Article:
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What is an infinitive without “to”?
He need not wait.
He needs not wait.
Can you explain more about this?
This is the use of "need" as an auxiliary, like "ought" or "must". Auxiliaries are followed by the plain form of the verb without "to".
May 21, 2009, 5:06pm
...except for "ought". Other auxiliaries are "can", "will", "should", "would", "might".
May 22, 2009, 8:22am
we call them <strong>modal</strong> verbs.
May 24, 2009, 8:51am
"He needs not wait" does not seem right to me. I would say, "He does not need to wait."
June 21, 2009, 6:47am
Is it ok to say HE NEED NOT WAI(T as the word, need, serves as an auxiliary??
January 5, 2011, 12:39am
An infinitive without "to", also known as the bare infinitive, is used after modal auxiliary verbs (amongst others), for example:
"can do, will do, must do" etc
The verb "need" is a semi-modal, which means it can be used like a modal auxiliary verb or an ordinary verb:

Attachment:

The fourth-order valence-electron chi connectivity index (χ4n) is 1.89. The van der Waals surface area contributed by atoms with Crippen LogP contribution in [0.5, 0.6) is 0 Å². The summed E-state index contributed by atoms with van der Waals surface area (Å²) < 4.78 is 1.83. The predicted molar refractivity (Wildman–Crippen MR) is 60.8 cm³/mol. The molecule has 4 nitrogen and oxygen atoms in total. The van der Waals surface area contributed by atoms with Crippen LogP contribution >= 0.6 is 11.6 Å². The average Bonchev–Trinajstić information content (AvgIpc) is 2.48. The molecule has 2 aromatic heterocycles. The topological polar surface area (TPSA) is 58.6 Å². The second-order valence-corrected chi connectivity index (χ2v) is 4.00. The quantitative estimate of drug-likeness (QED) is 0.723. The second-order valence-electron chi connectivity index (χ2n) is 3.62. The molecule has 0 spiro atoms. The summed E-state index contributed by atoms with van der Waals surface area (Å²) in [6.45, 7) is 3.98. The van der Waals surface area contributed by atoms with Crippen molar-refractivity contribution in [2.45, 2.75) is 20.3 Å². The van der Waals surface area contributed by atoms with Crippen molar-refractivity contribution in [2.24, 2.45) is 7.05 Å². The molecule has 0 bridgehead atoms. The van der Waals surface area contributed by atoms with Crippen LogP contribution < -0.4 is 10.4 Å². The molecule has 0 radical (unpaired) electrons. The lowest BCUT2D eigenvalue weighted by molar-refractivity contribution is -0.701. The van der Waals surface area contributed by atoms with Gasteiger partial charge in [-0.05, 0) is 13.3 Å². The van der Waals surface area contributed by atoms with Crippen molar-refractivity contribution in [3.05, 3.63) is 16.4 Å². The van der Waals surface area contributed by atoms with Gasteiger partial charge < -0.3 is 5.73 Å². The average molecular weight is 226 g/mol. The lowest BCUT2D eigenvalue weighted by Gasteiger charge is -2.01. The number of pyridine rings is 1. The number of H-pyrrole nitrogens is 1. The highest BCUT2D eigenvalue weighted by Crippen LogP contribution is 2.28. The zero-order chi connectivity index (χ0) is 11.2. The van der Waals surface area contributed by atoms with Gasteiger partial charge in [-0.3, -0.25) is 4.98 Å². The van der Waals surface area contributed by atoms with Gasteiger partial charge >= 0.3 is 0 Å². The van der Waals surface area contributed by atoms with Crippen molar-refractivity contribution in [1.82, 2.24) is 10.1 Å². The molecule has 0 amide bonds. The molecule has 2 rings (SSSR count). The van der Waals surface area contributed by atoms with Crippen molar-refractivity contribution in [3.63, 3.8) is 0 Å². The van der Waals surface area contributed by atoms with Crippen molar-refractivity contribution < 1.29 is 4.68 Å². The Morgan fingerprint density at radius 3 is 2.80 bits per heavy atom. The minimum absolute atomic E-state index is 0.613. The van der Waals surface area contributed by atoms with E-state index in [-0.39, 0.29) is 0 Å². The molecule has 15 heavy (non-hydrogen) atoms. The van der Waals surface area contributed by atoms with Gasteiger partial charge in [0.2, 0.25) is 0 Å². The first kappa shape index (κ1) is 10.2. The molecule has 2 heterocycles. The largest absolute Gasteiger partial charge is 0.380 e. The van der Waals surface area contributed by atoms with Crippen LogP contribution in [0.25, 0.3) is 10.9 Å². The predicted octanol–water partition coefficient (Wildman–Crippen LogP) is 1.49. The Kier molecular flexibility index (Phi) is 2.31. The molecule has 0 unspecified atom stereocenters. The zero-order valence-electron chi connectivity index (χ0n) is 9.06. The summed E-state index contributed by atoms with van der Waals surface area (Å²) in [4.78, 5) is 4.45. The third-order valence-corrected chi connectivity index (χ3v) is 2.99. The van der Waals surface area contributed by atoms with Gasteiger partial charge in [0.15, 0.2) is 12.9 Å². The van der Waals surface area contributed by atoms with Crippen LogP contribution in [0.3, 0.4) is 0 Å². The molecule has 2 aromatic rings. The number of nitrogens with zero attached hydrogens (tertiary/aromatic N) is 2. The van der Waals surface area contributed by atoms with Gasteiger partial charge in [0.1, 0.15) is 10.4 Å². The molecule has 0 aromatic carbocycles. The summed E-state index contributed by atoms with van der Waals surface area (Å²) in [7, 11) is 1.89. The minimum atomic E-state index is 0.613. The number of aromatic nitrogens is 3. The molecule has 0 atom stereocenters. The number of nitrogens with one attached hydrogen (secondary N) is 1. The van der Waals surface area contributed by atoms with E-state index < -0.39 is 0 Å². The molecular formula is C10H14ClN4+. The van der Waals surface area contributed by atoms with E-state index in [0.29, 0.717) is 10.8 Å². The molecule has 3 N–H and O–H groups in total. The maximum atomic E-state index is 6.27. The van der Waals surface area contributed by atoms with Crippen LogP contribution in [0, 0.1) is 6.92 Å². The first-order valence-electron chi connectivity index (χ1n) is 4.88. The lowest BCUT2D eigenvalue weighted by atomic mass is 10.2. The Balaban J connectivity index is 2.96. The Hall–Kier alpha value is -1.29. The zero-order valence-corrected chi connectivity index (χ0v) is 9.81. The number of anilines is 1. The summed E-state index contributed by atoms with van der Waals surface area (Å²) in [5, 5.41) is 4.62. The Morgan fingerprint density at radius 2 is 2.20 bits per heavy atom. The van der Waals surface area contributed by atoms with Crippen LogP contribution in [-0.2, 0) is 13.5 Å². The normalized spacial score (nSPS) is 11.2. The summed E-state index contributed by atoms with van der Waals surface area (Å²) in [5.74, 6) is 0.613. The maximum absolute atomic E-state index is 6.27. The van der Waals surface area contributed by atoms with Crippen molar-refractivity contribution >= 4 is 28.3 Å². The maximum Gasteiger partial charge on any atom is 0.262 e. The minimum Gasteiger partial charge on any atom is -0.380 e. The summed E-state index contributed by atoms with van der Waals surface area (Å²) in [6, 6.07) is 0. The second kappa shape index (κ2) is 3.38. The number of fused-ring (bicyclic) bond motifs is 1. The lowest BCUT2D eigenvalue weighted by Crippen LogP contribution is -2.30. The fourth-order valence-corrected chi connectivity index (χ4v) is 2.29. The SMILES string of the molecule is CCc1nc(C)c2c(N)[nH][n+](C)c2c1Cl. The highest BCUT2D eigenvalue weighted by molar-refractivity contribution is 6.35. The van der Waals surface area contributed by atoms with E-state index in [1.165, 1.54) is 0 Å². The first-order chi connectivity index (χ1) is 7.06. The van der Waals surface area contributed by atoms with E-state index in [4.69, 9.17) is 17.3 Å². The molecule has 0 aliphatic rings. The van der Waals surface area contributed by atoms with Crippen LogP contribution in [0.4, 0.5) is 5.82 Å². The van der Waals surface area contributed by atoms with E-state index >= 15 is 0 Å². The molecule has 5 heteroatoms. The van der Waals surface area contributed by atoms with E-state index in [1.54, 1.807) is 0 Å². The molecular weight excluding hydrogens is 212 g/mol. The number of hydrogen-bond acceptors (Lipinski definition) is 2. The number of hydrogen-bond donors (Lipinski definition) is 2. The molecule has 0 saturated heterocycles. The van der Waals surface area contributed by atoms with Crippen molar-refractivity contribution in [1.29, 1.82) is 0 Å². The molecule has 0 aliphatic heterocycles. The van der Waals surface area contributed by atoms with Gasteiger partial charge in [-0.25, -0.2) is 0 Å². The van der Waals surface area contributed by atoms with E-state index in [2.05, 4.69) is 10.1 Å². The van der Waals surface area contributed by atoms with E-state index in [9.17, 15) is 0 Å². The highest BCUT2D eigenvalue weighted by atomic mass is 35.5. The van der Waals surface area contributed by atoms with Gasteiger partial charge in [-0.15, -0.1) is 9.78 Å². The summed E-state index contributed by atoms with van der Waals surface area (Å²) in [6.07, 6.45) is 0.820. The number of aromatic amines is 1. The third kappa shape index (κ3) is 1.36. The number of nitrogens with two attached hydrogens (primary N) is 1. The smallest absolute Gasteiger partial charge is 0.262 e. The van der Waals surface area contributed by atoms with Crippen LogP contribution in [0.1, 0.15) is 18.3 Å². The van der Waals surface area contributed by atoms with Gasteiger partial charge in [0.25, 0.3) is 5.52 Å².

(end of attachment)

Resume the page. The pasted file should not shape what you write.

"He need not wait." - modal with bare infinitive"He doesn't need to wait." - normal verb with "to"-infinitive
The modal use "need" really only occurs in negatives an questions "Need I do it right now?", and normal verb use is probably becoming more common, and the modal use .
As far as I'm concerned "He needs not wait."is ungrammatical: it is neither modal nor normal verb use, but is trying to mix the two. At Oxford Online they say "he need not worry, not he needs not worry":
http://www.oxforddictionaries.com/definition/en... (see Usage Note)
June 15, 2014, 1:57pm
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